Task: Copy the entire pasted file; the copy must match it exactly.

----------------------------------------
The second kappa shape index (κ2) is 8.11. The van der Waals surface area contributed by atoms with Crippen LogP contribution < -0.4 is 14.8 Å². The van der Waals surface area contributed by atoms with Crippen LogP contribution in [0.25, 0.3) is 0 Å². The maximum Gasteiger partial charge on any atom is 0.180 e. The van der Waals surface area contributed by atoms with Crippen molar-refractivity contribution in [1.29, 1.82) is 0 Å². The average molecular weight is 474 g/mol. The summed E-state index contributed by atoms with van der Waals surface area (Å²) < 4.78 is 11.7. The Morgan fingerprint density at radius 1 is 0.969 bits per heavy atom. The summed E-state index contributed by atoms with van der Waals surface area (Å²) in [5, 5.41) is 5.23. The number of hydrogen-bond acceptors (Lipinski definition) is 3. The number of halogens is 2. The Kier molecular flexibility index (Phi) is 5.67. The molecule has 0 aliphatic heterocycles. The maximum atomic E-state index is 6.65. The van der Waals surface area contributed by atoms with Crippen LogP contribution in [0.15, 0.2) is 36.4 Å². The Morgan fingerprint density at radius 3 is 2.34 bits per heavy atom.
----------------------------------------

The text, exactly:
The second kappa shape index (κ2) is 8.11. The van der Waals surface area contributed by atoms with Crippen LogP contribution < -0.4 is 14.8 Å². The van der Waals surface area contributed by atoms with Crippen LogP contribution in [0.25, 0.3) is 0 Å². The maximum Gasteiger partial charge on any atom is 0.180 e. The van der Waals surface area contributed by atoms with Crippen molar-refractivity contribution in [1.29, 1.82) is 0 Å². The average molecular weight is 474 g/mol. The summed E-state index contributed by atoms with van der Waals surface area (Å²) < 4.78 is 11.7. The Morgan fingerprint density at radius 1 is 0.969 bits per heavy atom. The summed E-state index contributed by atoms with van der Waals surface area (Å²) in [5, 5.41) is 5.23. The number of hydrogen-bond acceptors (Lipinski definition) is 3. The number of halogens is 2. The Kier molecular flexibility index (Phi) is 5.67. The molecule has 0 aliphatic heterocycles. The maximum atomic E-state index is 6.65. The van der Waals surface area contributed by atoms with Crippen LogP contribution in [0.15, 0.2) is 36.4 Å². The Morgan fingerprint density at radius 3 is 2.34 bits per heavy atom.